A print friendly PDF version is available from this Communicable Diseases Intelligence issue's table of contents.
Figure 1 shows the changes in selected disease notifications with an onset in the third quarter of 2007 (July to September), compared with the 5-year mean for the same period.
Notifications were above the five year mean for chlamydia, influenza (laboratory confirmed), mumps, typhoid and syphilis of less than two years duration. Notifications were below the 5-year mean for hepatitis A, meningococcal infection and rubella.
Figure 1. Selected* diseases from the National Notifiable Diseases Surveillance System, comparison of provisional totals for the period 1 July to 30 September 2007 with historical data†
* Selected diseases are chosen each quarter according to current activity. Five year averages and the ratios of notifications in the reporting period in the five year mean should be interpreted with caution. Changes in surveillance practice, diagnostic techniques and reporting, may contribute to increases or decreases in the total notifications received over a five year period. Ratios are to be taken as a crude measure of current disease activity and may reflect changes in reporting rather than changes in disease activity.
† Ratio of current quarter total to mean of corresponding quarter for the previous five years.Top of page
Sexually transmissible infections
There were 288 cases of syphilis (less than 2 years duration) reported to NNDSS in the third quarter of 2007, giving a national notification rate of five cases per 100,000 population (Figure 2). Males in the 35–39 year age group (29 cases per 100,000 population) and females in the 20–24 year age group (4 cases per 100,000 population) had the highest rates of notification. The Northern Territory recorded the highest notification rate with 29 cases per 100,000 population, however this was 18% less notifications compared with the same period in 2006.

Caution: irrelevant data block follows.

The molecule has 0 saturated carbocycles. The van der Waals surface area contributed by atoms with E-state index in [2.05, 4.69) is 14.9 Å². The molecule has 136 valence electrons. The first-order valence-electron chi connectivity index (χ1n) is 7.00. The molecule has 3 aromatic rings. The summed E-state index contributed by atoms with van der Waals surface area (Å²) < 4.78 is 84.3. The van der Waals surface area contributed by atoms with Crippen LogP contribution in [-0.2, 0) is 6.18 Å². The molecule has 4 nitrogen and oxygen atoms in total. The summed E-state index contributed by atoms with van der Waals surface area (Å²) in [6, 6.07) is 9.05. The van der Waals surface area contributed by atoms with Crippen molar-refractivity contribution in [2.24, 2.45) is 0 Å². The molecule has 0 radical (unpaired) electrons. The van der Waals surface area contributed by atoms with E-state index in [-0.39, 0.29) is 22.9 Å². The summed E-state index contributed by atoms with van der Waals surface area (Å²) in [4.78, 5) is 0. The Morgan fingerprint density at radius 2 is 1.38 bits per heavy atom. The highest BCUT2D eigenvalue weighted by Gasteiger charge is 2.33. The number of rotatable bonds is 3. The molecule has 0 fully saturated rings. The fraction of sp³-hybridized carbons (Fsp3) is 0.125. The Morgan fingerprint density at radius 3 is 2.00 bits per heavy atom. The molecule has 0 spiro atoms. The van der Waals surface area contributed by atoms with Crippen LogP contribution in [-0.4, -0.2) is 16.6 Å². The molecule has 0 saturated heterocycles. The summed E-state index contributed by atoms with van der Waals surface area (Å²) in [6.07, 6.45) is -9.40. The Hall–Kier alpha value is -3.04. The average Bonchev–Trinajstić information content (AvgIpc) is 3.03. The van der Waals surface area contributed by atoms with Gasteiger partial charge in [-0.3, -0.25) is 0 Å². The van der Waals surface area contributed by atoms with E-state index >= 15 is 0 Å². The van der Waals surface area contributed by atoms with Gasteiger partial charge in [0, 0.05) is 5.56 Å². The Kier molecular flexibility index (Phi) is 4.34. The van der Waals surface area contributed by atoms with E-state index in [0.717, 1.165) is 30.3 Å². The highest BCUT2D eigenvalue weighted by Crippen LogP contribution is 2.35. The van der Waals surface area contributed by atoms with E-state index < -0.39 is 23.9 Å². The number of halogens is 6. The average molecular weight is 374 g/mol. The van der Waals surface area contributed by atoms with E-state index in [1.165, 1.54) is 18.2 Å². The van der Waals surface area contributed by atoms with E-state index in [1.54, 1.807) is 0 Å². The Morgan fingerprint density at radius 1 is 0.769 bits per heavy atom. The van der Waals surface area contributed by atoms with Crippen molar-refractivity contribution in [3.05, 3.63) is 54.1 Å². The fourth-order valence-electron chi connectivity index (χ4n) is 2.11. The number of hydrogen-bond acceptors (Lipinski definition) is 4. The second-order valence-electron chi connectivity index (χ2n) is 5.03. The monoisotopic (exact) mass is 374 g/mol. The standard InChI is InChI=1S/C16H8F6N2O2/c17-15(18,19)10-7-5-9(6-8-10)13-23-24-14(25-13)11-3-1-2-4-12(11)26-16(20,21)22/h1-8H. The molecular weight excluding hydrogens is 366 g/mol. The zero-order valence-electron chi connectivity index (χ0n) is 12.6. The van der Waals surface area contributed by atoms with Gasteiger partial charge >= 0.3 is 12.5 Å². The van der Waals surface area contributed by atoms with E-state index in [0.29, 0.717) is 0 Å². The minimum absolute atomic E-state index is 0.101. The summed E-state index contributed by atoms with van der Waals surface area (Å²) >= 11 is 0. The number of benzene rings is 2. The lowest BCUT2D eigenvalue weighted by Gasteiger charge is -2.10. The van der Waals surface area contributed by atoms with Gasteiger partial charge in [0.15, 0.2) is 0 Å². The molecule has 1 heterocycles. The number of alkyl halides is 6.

Compared to the same period in 2006, the number of syphilis (less than 2 years duration notifications) have increased nationally by 38%. The major increases have been in Victoria (57%) and New South Wales (30%).
Figure 2. Notification rates of syphilis (less than 2 years duration) in persons aged 10–69 years, Australia, 2004 to 2006, by age group and sexTop of page
Vaccine preventable diseases
Laboratory-confirmed influenza is a nationally notifiable disease in all states and territories except South Australia, however data are reported from all state or territory health departments to the NNDSS.
The 2007 influenza season began in late May with a very gradual increase in notifications. From 15 July there was a steep rise in influenza notifications in several jurisdictions, particularly Queensland and Western Australia. Nationally, notifications peaked in mid August.
The total number of laboratory-confirmed influenza notifications to NNDSS for the third quarter was 8,958 cases (91% of year-to-date notifications); this was 3.3 times the 5-year mean for the same period. The number of notifications was more than three times the number reported for the same period in the previous four seasons (Figure 3). The majority of notifications were from Queensland with 3,861 cases (43%).
During the third quarter of 2007, the highest rate of notifications occurred in the Australian Capital Territory with 427 cases per 100,000 population, followed by Queensland (374 cases per 100,000), the Northern Territory (316 cases per 100,000), Tasmania (302 cases per 100,000), South Australia (163 cases per 100,000), Western Australia (153 cases per 100,000), Victoria (107 cases per 100,000) and New South Wales (78 cases per 100,000). The rate of notification of influenza infection for Australia was 170 cases per 100,000 population.
Figure 3. Number of influenza notifications, Australia, 1 January 2003 to 30 September 2007, by date of diagnosis
Four notifications of measles were reported in the third quarter of 2007. There were two males and two females reported aged between 1 and 22 years. One case was a student from Japan, two cases had returned from overseas (from Indonesia and the Middle East), and one case had no history of travel. One case was unvaccinated and three cases had an unknown vaccination history.
Thanks go to staff of the Surveillance Policy and Systems Section of the Australian Government Department of Health and Ageing and all our state and territory data managers.